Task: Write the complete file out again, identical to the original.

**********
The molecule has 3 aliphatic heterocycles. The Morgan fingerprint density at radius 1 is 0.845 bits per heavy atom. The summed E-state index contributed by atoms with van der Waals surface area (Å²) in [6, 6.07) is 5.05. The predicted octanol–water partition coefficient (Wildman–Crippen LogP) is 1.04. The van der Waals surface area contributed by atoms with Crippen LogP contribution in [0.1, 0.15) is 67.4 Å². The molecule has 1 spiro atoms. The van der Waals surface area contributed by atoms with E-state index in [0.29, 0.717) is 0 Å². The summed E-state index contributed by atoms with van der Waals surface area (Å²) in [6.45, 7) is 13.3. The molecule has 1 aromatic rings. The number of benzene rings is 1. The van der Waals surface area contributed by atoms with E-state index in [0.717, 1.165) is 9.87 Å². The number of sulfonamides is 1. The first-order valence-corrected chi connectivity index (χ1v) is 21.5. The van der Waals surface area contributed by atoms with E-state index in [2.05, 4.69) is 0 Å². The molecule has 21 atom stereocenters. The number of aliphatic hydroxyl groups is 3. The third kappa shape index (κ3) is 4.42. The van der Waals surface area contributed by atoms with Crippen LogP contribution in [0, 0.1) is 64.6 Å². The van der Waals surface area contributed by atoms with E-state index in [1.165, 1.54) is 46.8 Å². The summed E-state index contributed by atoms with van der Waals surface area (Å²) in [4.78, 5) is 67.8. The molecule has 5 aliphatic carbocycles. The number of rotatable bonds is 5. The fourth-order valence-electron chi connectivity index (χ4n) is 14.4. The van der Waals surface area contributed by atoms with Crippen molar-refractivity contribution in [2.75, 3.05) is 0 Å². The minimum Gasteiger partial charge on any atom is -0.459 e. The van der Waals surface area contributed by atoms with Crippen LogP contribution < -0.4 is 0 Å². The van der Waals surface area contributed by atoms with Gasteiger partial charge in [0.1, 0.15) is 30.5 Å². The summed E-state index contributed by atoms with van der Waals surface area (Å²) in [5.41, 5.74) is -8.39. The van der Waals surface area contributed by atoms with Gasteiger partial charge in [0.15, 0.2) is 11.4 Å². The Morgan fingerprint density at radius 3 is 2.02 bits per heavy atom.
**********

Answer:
The molecule has 3 aliphatic heterocycles. The Morgan fingerprint density at radius 1 is 0.845 bits per heavy atom. The summed E-state index contributed by atoms with van der Waals surface area (Å²) in [6, 6.07) is 5.05. The predicted octanol–water partition coefficient (Wildman–Crippen LogP) is 1.04. The van der Waals surface area contributed by atoms with Crippen LogP contribution in [0.1, 0.15) is 67.4 Å². The molecule has 1 spiro atoms. The van der Waals surface area contributed by atoms with E-state index in [0.29, 0.717) is 0 Å². The summed E-state index contributed by atoms with van der Waals surface area (Å²) in [6.45, 7) is 13.3. The molecule has 1 aromatic rings. The number of benzene rings is 1. The van der Waals surface area contributed by atoms with E-state index in [0.717, 1.165) is 9.87 Å². The number of sulfonamides is 1. The first-order valence-corrected chi connectivity index (χ1v) is 21.5. The van der Waals surface area contributed by atoms with E-state index in [2.05, 4.69) is 0 Å². The molecule has 21 atom stereocenters. The number of aliphatic hydroxyl groups is 3. The third kappa shape index (κ3) is 4.42. The van der Waals surface area contributed by atoms with Crippen LogP contribution in [0, 0.1) is 64.6 Å². The van der Waals surface area contributed by atoms with E-state index in [1.165, 1.54) is 46.8 Å². The summed E-state index contributed by atoms with van der Waals surface area (Å²) in [4.78, 5) is 67.8. The molecule has 5 aliphatic carbocycles. The number of rotatable bonds is 5. The fourth-order valence-electron chi connectivity index (χ4n) is 14.4. The van der Waals surface area contributed by atoms with Crippen molar-refractivity contribution in [2.75, 3.05) is 0 Å². The minimum Gasteiger partial charge on any atom is -0.459 e. The van der Waals surface area contributed by atoms with Crippen LogP contribution < -0.4 is 0 Å². The van der Waals surface area contributed by atoms with Gasteiger partial charge in [0.1, 0.15) is 30.5 Å². The summed E-state index contributed by atoms with van der Waals surface area (Å²) in [5.41, 5.74) is -8.39. The van der Waals surface area contributed by atoms with Gasteiger partial charge in [0.15, 0.2) is 11.4 Å². The Morgan fingerprint density at radius 3 is 2.02 bits per heavy atom.